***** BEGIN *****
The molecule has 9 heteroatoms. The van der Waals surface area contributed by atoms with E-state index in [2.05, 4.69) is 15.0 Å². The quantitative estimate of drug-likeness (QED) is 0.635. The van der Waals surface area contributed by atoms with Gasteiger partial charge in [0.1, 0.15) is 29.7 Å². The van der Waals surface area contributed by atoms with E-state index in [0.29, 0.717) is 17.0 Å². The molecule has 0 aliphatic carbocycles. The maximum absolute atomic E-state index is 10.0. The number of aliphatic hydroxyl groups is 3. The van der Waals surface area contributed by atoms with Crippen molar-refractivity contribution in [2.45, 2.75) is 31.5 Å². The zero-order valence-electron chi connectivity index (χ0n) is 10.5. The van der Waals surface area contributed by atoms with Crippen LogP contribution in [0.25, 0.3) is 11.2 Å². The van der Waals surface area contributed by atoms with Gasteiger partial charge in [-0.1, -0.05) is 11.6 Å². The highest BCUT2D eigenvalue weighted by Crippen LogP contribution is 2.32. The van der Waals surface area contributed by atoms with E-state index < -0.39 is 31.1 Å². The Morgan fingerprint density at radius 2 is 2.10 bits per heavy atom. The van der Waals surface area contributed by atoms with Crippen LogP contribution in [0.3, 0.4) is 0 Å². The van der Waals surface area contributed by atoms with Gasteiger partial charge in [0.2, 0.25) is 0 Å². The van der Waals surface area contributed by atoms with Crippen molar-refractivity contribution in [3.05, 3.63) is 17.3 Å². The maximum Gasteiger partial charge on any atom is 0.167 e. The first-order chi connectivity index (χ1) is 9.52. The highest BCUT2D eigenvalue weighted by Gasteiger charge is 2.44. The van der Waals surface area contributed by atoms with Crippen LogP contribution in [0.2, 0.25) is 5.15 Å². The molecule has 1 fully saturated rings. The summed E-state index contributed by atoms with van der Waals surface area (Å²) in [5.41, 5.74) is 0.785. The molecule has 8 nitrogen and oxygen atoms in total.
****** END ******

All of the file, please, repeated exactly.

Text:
The molecule has 9 heteroatoms. The van der Waals surface area contributed by atoms with E-state index in [2.05, 4.69) is 15.0 Å². The quantitative estimate of drug-likeness (QED) is 0.635. The van der Waals surface area contributed by atoms with Gasteiger partial charge in [0.1, 0.15) is 29.7 Å². The van der Waals surface area contributed by atoms with E-state index in [0.29, 0.717) is 17.0 Å². The molecule has 0 aliphatic carbocycles. The maximum absolute atomic E-state index is 10.0. The number of aliphatic hydroxyl groups is 3. The van der Waals surface area contributed by atoms with Crippen molar-refractivity contribution in [2.45, 2.75) is 31.5 Å². The zero-order valence-electron chi connectivity index (χ0n) is 10.5. The van der Waals surface area contributed by atoms with Crippen LogP contribution in [0.25, 0.3) is 11.2 Å². The van der Waals surface area contributed by atoms with Gasteiger partial charge in [-0.1, -0.05) is 11.6 Å². The highest BCUT2D eigenvalue weighted by Crippen LogP contribution is 2.32. The van der Waals surface area contributed by atoms with E-state index < -0.39 is 31.1 Å². The Morgan fingerprint density at radius 2 is 2.10 bits per heavy atom. The van der Waals surface area contributed by atoms with Crippen LogP contribution in [0.3, 0.4) is 0 Å². The van der Waals surface area contributed by atoms with Gasteiger partial charge in [0.2, 0.25) is 0 Å². The van der Waals surface area contributed by atoms with Crippen molar-refractivity contribution in [3.05, 3.63) is 17.3 Å². The maximum Gasteiger partial charge on any atom is 0.167 e. The first-order chi connectivity index (χ1) is 9.52. The highest BCUT2D eigenvalue weighted by Gasteiger charge is 2.44. The van der Waals surface area contributed by atoms with Crippen LogP contribution in [0.2, 0.25) is 5.15 Å². The molecule has 1 fully saturated rings. The summed E-state index contributed by atoms with van der Waals surface area (Å²) in [5.41, 5.74) is 0.785. The molecule has 8 nitrogen and oxygen atoms in total.